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Asian Eateries in Paris

More Confusion Than Fusion

Tableside Preparation

What’s cooking in Chinese restaurants? Some wonder if the arrival of the year of the Pig on February 18 will shed some light on the confusion over the so-called “Asian” tables in France. For instance, will we know how many “Japanese” restaurants are really Japanese? Rumor has it that ninety percent of the “Japanese” tables are actually Chinese-owned.

Recently, French Health Services determined that some soy sauces used in restaurants contained the cancer-causing toxic propyl chloride. They also found a stock of genetically modified rice that had been banned from the European Union. There’s a long list of investigations in progress related to Asian food products. How safe are they, is the worrisome question that has kept many diners away from their occasional indulgences in fried rice and spring rolls.


The stunning discovery of a clandestine dim sum factory that used less-than-fresh ingredients was a devastating blow to the 6,000 Asian establishments of the greater Paris area, causing the loss of a large chunk of their clientele. A timid response came from the Asian Union of Restaurateurs and Hoteliers (UCHRA). They would bestow, they proclaimed, a certificate of quality only to restaurants that would adhere to the mandatory principles of hygiene and authenticity of Asian products. So far, so good. About fifteen Chinese restaurants got the “Qualité Asie” label supposedly paving the way for hundreds or thousands more to come. Problem is: there has not been a single addition to the short list since. So should we stay clear of this very limited certified field?


If the Chinese kept a low profile on the subject, the Japanese did not take it lightly. The Japan External Trade Organization, JETRO, dispatched inspectors not only to France but also to the rest of the world to put a cap on the extravagant blossoming of pseudo “Japanese” restaurants that was threatening—or so they thought—the image of the gastronomy of the Empire of the Rising Sun. They weren’t too happy to discover a Korean barbecue place serving sushi in the States. Also, because of tense Sino-Japanese relations, they were appalled when news came from South West China that the hip and expensive thing to do there was “Nyotaimori”—the old but almost vanished Japanese tradition of savoring shellfish, sushi and sashimi over the naked body of young girls lying as a table. Also a tad unusual was the “meal served over the breast” in the Changsha area in the Hunan province. Japanese hated the sushi au foie gras served at Nobu in London.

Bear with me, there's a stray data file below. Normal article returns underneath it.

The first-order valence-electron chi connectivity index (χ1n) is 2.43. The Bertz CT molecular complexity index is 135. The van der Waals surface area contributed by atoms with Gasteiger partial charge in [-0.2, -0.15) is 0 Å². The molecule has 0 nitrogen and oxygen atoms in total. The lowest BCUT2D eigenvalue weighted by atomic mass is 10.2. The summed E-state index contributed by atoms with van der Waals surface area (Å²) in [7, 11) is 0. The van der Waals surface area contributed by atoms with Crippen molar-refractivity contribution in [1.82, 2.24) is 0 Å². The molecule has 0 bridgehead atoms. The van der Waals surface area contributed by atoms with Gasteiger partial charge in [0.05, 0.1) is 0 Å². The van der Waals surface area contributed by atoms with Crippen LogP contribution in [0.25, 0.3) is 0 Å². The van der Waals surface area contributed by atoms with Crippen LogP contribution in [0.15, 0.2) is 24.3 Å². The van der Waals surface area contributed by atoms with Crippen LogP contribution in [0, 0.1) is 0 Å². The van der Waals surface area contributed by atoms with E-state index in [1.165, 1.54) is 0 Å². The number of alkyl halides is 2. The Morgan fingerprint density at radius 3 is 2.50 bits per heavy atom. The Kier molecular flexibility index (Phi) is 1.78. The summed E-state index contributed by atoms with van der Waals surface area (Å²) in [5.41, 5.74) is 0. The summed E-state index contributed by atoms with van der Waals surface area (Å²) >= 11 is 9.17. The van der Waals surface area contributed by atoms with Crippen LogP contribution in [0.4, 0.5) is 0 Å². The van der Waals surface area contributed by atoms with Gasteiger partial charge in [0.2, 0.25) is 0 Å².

Separating the ersatz eateries from the authentic ones, JETRO has selected 50 genuine Japanese restaurants in France.

Among these we like:


Isse, 45, rue Richelieu, 75001 Paris. Telephone 01 42 96 26 60

Kinugawa, 9, rue du Mont Thabor, 75001 Paris. Telephone 01 42 60 64 07

Isami, 4, quai d’Orléans, 75004 Paris. Telephone 01 40 46 06 97


Azabu, 3, rue André Mazet, 75006 Paris. Telephone 01 46 33 72 05

Yen, 22, rue Saint Benoît, 75006 Paris. Telephone 01 45 44 11 18

Wada, 18, rue de l’Arc de Triomphe, 75017 Paris. Telephone 01 44 09 79 19
This modest place is our favorite.


Chez Vong

Make no mistake; Paris has a host of good—and safe—Chinese restaurants. Here are a few:

Chen-Soleil d’Est, 15, rue du Théatre, 75015 Paris. Telephone 01 45 79 34 34

Chez Vong, 10, rue de la Grande-Truanderie, 75001 Paris. Telephone 01 40 26 09 36

Zen Garden, 15, rue Marboeuf, 75008 Paris. Telephone 01 53 23 82 82


Kim Anh, 51, av. Emile Zola, 75015 Paris. Telephone 01 45 79 40 96
This one is our favorite.

(Updated: 09/08/10 NW)

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